Confidence among builders steadied in September, following a three-month decline, the National Association of Homebuilders reported Monday.
The NAHB/Wells Fargo Housing Index edged up to 76 from 75 in August, but is still off its high of 90 reached last November.
Housing has cooled from its red-hot pace during the coronavirus pandemic, when buyers exited cities in favor of the suburbs and consumers who were stuck working remotely at home sought out larger accommodations. But record prices and a shortage of housing inventory and the market cooled somewhat in recent months.
Since then, prices of lumber and other critical materials have fallen sharply from pandemic spikes and more sellers have put homes on the market, improving the supply and demand balance.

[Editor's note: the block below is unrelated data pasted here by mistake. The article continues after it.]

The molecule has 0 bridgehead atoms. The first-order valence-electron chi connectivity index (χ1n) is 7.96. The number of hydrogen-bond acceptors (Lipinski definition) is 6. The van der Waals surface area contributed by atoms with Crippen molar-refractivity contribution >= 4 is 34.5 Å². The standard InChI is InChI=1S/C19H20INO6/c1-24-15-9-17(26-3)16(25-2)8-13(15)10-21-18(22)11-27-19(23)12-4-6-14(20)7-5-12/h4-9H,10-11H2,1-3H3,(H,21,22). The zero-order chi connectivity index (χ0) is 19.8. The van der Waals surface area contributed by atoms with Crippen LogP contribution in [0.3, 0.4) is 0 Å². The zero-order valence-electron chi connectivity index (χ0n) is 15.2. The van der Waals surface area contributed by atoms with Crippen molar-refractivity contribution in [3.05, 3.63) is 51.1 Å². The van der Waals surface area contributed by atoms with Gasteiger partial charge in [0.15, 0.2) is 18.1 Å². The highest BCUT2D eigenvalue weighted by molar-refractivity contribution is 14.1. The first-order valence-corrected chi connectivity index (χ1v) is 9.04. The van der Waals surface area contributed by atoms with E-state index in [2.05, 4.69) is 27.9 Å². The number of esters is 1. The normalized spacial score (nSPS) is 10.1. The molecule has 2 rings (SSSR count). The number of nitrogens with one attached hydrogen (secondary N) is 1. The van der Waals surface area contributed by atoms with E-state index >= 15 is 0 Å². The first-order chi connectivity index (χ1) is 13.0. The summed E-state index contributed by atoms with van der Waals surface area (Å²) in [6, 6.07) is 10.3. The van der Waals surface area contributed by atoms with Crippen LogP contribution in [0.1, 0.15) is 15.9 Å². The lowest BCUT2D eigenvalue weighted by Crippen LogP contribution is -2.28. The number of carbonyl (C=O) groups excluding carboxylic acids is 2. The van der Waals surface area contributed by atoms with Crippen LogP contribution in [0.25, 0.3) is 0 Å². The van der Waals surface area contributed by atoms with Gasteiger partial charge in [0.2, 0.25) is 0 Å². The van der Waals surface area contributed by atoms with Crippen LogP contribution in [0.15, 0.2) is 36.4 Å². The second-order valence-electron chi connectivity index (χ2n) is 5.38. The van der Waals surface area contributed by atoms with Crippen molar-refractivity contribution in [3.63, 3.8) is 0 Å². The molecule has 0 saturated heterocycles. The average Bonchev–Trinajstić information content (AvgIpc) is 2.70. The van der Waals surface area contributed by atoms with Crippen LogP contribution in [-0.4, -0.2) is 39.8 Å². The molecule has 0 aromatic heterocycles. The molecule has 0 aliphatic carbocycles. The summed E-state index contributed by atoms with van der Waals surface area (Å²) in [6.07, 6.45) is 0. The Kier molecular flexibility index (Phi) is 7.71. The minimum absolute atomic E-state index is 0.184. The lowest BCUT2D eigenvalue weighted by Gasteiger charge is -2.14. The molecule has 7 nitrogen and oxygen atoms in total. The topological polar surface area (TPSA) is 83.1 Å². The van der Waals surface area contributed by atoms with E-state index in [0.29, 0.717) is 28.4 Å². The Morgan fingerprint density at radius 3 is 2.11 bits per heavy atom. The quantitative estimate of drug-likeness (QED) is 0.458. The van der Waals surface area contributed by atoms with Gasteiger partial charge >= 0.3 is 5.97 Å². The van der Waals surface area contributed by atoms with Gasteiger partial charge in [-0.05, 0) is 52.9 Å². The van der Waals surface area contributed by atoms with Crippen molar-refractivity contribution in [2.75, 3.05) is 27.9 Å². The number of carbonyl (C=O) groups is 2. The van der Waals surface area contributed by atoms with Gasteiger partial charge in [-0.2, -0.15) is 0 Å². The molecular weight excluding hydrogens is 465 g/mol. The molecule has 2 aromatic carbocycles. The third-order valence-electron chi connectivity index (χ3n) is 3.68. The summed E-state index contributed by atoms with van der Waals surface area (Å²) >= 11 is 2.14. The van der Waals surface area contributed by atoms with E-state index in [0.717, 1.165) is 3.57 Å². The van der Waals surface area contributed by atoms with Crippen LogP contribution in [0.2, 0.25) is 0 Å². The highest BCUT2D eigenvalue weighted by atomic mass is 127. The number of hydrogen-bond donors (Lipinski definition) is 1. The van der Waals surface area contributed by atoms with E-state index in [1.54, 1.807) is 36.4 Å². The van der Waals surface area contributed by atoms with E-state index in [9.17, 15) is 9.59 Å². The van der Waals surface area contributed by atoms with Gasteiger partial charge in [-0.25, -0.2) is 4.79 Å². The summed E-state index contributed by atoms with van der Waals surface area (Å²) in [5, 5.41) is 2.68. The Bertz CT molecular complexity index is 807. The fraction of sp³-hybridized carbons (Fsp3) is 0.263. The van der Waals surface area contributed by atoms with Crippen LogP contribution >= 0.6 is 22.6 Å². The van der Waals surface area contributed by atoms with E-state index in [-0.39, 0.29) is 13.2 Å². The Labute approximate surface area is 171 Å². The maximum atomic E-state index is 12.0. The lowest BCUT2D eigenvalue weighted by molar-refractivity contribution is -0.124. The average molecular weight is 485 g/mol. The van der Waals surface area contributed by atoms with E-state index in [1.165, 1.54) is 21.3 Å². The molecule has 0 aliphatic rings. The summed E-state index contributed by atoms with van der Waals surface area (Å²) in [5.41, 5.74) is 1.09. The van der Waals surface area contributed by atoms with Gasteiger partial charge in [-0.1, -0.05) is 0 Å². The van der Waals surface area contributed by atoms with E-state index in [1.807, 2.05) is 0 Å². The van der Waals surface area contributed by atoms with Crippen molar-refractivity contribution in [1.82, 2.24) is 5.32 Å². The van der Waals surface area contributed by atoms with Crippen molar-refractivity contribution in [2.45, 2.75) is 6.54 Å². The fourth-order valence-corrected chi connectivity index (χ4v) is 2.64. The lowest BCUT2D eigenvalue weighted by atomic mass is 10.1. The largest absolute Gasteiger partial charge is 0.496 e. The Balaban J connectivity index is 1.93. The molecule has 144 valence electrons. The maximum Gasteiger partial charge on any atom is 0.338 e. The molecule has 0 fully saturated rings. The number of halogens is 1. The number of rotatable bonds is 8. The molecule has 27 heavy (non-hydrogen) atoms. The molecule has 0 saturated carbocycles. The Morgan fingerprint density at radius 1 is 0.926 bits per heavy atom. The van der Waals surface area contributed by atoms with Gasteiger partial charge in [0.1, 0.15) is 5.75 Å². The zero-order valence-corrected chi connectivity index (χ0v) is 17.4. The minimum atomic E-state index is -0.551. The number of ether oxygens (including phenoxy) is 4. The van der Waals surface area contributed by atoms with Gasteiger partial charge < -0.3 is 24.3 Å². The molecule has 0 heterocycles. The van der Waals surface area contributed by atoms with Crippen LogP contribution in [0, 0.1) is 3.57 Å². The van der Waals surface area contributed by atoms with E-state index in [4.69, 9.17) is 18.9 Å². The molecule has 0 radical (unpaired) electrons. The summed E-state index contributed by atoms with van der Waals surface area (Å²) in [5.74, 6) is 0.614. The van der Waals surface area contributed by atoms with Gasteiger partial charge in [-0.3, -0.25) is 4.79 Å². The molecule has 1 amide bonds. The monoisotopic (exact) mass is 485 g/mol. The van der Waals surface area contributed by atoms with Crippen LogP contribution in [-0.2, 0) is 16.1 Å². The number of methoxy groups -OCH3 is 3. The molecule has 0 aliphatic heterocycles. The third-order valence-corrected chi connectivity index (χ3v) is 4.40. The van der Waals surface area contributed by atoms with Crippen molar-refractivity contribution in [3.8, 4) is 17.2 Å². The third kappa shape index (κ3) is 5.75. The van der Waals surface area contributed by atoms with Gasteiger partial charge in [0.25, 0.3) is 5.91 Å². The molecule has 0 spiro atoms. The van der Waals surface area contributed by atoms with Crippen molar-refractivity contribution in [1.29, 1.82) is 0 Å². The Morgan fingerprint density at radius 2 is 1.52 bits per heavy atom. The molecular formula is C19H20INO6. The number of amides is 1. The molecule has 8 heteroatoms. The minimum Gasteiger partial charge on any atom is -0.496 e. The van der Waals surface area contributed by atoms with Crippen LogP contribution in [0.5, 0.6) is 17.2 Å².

“The September data show stability as some building material cost challenges ease, particularly for softwood lumber,” the builder’s group wrote in a blog post Monday. “However, delivery times remain extended and the chronic construction labor shortage is expected to persist as the overall labor market recovers.”
The organization said that housing growth continues in the South and the West, particularly the Mountain West. Exurban markets have seen the most growth, while inner suburbs are now experiencing an increase in demand, especially for townhouses.
This week will see a number of reports on the housing industry, including housing starts and building permits on Tuesday and new home sales on Friday.